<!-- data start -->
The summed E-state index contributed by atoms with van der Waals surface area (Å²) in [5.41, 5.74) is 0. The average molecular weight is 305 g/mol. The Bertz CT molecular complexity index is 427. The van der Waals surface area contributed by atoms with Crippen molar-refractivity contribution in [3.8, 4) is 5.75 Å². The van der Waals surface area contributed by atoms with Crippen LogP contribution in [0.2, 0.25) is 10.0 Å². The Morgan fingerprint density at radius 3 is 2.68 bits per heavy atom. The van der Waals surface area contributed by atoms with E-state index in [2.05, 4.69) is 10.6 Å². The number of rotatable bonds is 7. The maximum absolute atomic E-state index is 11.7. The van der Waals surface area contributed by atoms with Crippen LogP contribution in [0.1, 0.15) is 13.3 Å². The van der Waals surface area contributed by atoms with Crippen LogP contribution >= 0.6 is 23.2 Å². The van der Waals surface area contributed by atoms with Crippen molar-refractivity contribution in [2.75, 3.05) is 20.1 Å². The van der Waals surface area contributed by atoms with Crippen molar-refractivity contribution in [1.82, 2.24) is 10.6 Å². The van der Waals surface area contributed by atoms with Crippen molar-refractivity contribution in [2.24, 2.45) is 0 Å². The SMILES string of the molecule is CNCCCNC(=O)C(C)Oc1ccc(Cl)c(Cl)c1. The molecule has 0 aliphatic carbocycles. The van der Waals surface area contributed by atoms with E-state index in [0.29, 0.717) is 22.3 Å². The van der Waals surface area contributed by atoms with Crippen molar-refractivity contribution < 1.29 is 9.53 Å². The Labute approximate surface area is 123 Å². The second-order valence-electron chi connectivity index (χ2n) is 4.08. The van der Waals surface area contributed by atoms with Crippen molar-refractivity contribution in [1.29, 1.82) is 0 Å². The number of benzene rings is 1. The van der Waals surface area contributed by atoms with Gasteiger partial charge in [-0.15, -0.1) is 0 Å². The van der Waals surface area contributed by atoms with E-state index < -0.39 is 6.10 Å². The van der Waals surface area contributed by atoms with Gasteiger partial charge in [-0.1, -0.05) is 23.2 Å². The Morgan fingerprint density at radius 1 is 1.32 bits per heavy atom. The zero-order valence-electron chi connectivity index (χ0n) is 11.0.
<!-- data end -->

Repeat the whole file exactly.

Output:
The summed E-state index contributed by atoms with van der Waals surface area (Å²) in [5.41, 5.74) is 0. The average molecular weight is 305 g/mol. The Bertz CT molecular complexity index is 427. The van der Waals surface area contributed by atoms with Crippen molar-refractivity contribution in [3.8, 4) is 5.75 Å². The van der Waals surface area contributed by atoms with Crippen LogP contribution in [0.2, 0.25) is 10.0 Å². The Morgan fingerprint density at radius 3 is 2.68 bits per heavy atom. The van der Waals surface area contributed by atoms with E-state index in [2.05, 4.69) is 10.6 Å². The number of rotatable bonds is 7. The maximum absolute atomic E-state index is 11.7. The van der Waals surface area contributed by atoms with Crippen LogP contribution in [0.1, 0.15) is 13.3 Å². The van der Waals surface area contributed by atoms with Crippen LogP contribution >= 0.6 is 23.2 Å². The van der Waals surface area contributed by atoms with Crippen molar-refractivity contribution in [2.75, 3.05) is 20.1 Å². The van der Waals surface area contributed by atoms with Crippen molar-refractivity contribution in [1.82, 2.24) is 10.6 Å². The van der Waals surface area contributed by atoms with Crippen molar-refractivity contribution in [2.24, 2.45) is 0 Å². The SMILES string of the molecule is CNCCCNC(=O)C(C)Oc1ccc(Cl)c(Cl)c1. The molecule has 0 aliphatic carbocycles. The van der Waals surface area contributed by atoms with E-state index in [0.29, 0.717) is 22.3 Å². The van der Waals surface area contributed by atoms with Crippen molar-refractivity contribution < 1.29 is 9.53 Å². The Labute approximate surface area is 123 Å². The second-order valence-electron chi connectivity index (χ2n) is 4.08. The van der Waals surface area contributed by atoms with Crippen molar-refractivity contribution in [1.29, 1.82) is 0 Å². The number of benzene rings is 1. The van der Waals surface area contributed by atoms with Gasteiger partial charge in [-0.15, -0.1) is 0 Å². The van der Waals surface area contributed by atoms with E-state index < -0.39 is 6.10 Å². The van der Waals surface area contributed by atoms with Gasteiger partial charge in [-0.1, -0.05) is 23.2 Å². The Morgan fingerprint density at radius 1 is 1.32 bits per heavy atom. The zero-order valence-electron chi connectivity index (χ0n) is 11.0.